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Making the World Go Round

There have always been dangerous topics – ideas and points-of-view that can get you in trouble with the authorities or with other people. In every society it’s important to know the rules about what you can say to who. But it’s hard to believe that those topics used to include the sun, planets and stars.

How could it be dangerous to talk about the sky? Nicholaus Copernicus could have answered that. He was a Polish cleric, mathematician and astronomer who was born on this day, 19 February, in 1473. And he supported a dangerous idea: heliocentrism. That’s the fancy word for the theory that the earth goes around the sun, rather than the other way around.

Heliocentrism was a dangerous idea because the churches opposed it. Everyday experience tells us that the earth stands still and that the sun moves around it, rising in the east, setting in the west. Science now teaches us otherwise, but for a long time astronomers agreed with everyday experience: the earth is still, the sun moves. Copernicus was born into a geocentric universe, or one that had the earth at its centre. This is certainly what the Bible seems to teach: the Old Testament talks about a miracle in which “the sun stood still” for “a whole day”. How could that be a miracle unless the sun is usually moving?

That was how educated people reasoned hundreds of years ago, so Copernicus was cautious about promoting his heliocentric, or sun-centred, theory. His book discussing the theory, On the Revolution of the Celestial Spheres, wasn’t published until the year of his death in 1543. He wanted to be safely underground if his ideas caused trouble. But his theory had been publicized and discussed a long time before that. And it did get someone else in trouble: the great Italian scientist Galileo would later be put on trial and placed under house arrest for supporting a stationary sun and moving earth. He was a more fiery and abrasive character than Copernicus, and he didn’t have an official position in the church.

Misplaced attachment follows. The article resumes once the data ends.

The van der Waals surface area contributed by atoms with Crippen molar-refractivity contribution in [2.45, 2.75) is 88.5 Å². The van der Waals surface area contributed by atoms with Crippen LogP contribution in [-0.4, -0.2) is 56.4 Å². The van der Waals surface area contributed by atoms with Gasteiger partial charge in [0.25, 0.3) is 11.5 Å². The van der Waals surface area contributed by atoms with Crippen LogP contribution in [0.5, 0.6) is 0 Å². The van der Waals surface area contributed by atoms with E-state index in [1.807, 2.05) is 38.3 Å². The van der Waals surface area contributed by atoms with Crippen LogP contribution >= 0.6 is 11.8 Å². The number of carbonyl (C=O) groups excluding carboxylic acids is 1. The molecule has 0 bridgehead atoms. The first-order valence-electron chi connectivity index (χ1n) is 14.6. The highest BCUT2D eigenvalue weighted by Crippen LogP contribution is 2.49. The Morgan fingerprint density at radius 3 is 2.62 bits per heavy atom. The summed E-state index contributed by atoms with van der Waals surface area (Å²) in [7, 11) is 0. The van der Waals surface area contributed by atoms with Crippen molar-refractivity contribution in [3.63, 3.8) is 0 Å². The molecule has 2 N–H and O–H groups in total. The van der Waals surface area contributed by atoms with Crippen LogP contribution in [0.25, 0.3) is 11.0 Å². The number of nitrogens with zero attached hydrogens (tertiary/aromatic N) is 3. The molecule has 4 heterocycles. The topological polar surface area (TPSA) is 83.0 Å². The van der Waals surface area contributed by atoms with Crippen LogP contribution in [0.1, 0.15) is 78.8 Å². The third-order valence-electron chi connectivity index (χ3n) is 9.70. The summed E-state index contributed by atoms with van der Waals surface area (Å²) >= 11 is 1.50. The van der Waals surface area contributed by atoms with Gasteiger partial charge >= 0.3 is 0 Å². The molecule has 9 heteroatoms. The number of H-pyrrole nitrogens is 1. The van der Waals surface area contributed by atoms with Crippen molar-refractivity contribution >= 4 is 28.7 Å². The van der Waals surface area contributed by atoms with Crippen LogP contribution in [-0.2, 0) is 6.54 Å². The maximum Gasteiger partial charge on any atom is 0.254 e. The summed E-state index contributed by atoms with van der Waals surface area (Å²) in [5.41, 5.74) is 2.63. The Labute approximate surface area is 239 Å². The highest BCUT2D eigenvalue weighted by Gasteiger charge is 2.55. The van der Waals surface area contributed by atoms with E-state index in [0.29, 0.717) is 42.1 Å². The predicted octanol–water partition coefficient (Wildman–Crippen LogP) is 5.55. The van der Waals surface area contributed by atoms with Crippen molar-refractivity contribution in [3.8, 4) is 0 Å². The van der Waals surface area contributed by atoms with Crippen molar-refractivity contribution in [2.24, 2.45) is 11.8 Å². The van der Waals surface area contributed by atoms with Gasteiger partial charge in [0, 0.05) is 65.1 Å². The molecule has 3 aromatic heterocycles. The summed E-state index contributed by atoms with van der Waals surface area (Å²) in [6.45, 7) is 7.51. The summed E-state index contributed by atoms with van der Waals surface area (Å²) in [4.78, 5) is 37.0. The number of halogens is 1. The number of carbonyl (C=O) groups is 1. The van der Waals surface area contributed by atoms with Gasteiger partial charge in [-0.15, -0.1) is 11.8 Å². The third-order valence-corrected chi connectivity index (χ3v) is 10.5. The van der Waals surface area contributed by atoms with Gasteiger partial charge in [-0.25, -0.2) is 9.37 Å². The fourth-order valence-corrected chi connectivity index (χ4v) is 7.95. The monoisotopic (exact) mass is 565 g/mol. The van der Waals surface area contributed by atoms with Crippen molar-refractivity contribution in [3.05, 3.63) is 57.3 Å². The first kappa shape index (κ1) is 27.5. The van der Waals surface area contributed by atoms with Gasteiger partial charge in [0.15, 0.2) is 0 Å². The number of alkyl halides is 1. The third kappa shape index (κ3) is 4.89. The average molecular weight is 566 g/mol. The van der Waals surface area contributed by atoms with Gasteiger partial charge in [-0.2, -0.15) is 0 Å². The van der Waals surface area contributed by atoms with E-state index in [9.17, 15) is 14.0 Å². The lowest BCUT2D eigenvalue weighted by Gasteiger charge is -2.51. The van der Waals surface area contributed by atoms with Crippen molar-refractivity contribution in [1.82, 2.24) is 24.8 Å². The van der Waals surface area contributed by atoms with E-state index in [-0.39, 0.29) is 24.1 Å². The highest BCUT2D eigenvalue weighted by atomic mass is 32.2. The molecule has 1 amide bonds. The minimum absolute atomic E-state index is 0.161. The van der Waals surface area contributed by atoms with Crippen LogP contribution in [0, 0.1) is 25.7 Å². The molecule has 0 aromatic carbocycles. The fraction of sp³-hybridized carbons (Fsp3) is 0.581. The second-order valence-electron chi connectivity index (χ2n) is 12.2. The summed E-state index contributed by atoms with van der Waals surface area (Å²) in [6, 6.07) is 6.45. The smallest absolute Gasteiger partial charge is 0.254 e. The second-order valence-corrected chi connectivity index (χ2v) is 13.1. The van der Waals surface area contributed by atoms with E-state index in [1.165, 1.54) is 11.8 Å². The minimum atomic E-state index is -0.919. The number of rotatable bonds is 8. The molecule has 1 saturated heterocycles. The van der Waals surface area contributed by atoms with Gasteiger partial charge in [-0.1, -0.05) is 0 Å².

Copernicus wasn’t the first astronomer to suggest that the earth went around the sun, because the Greek astronomer Aristarchus of Samos had done that more than 2000 years ago. But most astronomers had always supported common sense: the earth is still, the sun is moving. The problem is that geocentrism makes calculating the movement of the planets difficult. If they move in perfect circles, which all astronomers then believed, why do they sometimes seem to move backwards against the stars?

To make the geocentric theory fit what actually happened in the sky, astronomers had to make their models more and more complicated, adding circles onto circles. Copernicus too believed that the planets moved in perfect circles, so his theory too had its complications, but it was still a great advance on the old system.

It was also a very important step in the creation of modern science and of the modern world. Before Copernicus, the earth seemed the most important place in the universe. After all, it was at the centre. It was the point around which everything else revolved. After Copernicus, when his ideas had become widely accepted, all that changed. The earth was not at the heart of the universe any more. It had lost its literally central place in the scheme of things. The Copernican revolution, as it is now widely called, didn’t only transform science: it also transformed culture and psychology. Heliocentrism truly was a dangerous idea.